My next Women in Translation Month read is ‘The Nakano Thrift Shop’ by Hiromi Kawakami, translated from the Japanese by Allison Markin Powell. I really enjoyed reading Strange Weather in Tokyo a couple of years ago (also known as ‘The Briefcase’ in the United States) and I was pleased to see another novel by Kawakami published by Portobello Books earlier this month with another excellent cover design by Natsumi Hayashi. Originally released in Japan in 2005, ‘The Nakano Thrift Shop’ tells the story of Hitomi Suganuma who starts working as a cashier selling second-hand goods in a thrift shop owned by the mysterious Haruo Nakano. He has several ex-wives and is having an affair with Sakiko while his older sister Masaya is an artist who regularly pops in and offers guidance. Meanwhile, Hitomi is largely preoccupied with another employee, the introverted Takeo, who helps Mr Nakano with house clearances.
If you have already read ‘Strange Weather in Tokyo’, then you can expect a lot more of the same from ‘The Nakano Thrift Shop’. The overall atmosphere is very similar while the only significant difference is that Hitomi and Takeo’s relationship is less central to the book than that of Tsukiko and Sensei. Kawakami’s fiction has been described as quirky, eccentric and offbeat which certainly applies to the entertaining cast of characters who come to the shop. However, the story is not as frivolous and whimsical as it first appears as there is also a sense of hesitancy and vagueness underneath the surface particularly where characters like Takeo are concerned.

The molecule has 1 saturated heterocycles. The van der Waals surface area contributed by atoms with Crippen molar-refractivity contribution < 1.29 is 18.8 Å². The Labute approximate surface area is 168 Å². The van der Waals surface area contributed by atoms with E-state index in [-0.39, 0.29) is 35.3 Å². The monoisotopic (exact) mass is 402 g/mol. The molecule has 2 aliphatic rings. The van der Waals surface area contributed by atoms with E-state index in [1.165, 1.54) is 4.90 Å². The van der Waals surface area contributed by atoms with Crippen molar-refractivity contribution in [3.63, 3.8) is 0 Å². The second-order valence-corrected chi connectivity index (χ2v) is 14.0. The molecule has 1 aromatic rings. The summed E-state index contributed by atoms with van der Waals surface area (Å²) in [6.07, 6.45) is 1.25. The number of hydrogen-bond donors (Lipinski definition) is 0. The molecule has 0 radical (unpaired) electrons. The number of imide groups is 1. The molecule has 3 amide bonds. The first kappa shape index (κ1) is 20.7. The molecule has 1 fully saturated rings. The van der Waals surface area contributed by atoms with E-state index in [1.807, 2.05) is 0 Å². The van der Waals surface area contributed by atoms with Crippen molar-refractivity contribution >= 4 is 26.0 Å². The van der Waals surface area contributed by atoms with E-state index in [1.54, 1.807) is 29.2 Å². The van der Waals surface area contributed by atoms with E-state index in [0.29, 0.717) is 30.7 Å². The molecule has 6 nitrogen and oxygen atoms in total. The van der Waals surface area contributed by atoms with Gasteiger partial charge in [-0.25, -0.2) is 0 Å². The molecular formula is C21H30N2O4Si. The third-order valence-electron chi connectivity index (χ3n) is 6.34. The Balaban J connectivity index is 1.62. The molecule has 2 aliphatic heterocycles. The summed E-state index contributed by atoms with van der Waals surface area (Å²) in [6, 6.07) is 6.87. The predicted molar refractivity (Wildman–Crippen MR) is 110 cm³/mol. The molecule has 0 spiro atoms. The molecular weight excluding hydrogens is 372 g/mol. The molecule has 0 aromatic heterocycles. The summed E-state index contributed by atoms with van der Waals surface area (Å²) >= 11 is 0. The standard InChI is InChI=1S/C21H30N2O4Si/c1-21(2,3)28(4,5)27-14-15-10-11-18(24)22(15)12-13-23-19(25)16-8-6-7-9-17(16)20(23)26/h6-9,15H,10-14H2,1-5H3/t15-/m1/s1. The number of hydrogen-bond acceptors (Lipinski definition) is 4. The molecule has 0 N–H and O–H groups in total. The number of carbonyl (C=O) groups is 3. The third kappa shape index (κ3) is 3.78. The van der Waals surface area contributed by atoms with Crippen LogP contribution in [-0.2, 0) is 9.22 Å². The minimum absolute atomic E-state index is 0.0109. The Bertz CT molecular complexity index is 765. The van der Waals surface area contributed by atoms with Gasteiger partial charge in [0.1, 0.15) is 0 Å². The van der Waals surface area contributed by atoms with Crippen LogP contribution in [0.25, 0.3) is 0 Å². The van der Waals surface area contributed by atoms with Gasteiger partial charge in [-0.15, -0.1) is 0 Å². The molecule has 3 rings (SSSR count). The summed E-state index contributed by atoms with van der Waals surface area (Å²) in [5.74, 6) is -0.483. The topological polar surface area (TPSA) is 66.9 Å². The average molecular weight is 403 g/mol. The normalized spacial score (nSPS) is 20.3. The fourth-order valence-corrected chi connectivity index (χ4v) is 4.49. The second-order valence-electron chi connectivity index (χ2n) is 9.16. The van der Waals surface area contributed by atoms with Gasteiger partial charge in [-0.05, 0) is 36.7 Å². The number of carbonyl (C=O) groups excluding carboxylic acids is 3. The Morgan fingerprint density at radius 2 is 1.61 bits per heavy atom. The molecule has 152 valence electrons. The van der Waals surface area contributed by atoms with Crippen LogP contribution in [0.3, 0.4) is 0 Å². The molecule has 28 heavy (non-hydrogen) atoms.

Each chapter takes its title from an object which is sold in the shop. The book as a whole reads more like a collection of interlinked short stories about the comings and goings of various customers and employees with relatively little in the way of a linear plot. Kawakami moves easily between moments of humour and more profound meditations on relationships. The chapter ‘Apples’ is a good example of this, beginning with an amusingly deadpan exchange between Mr Nakano and an awkward customer who wants to sell his goods for wildly inflated prices through an online auction before moving on to a conversation between Hitomi and Masaya about the disappearance of Mr Maruyama and whether or not there is a connection between sexual desire and loneliness.
‘The Nakano Thrift Shop’ is an ideal introduction for those who are new to Japanese fiction, or for those who are looking for something a little less surreal than the early novels of Haruki Murakami and a lot less intimidating than something like Death by Water by Kenzaburō Ōe. It could be a possible contender for next year’s Man Booker International Prize longlist (yes, I’m thinking ahead already) following the shortlisting of ‘Strange Weather in Tokyo’ for the Independent Foreign Fiction Prize in 2014, but we will have to wait until March to find out.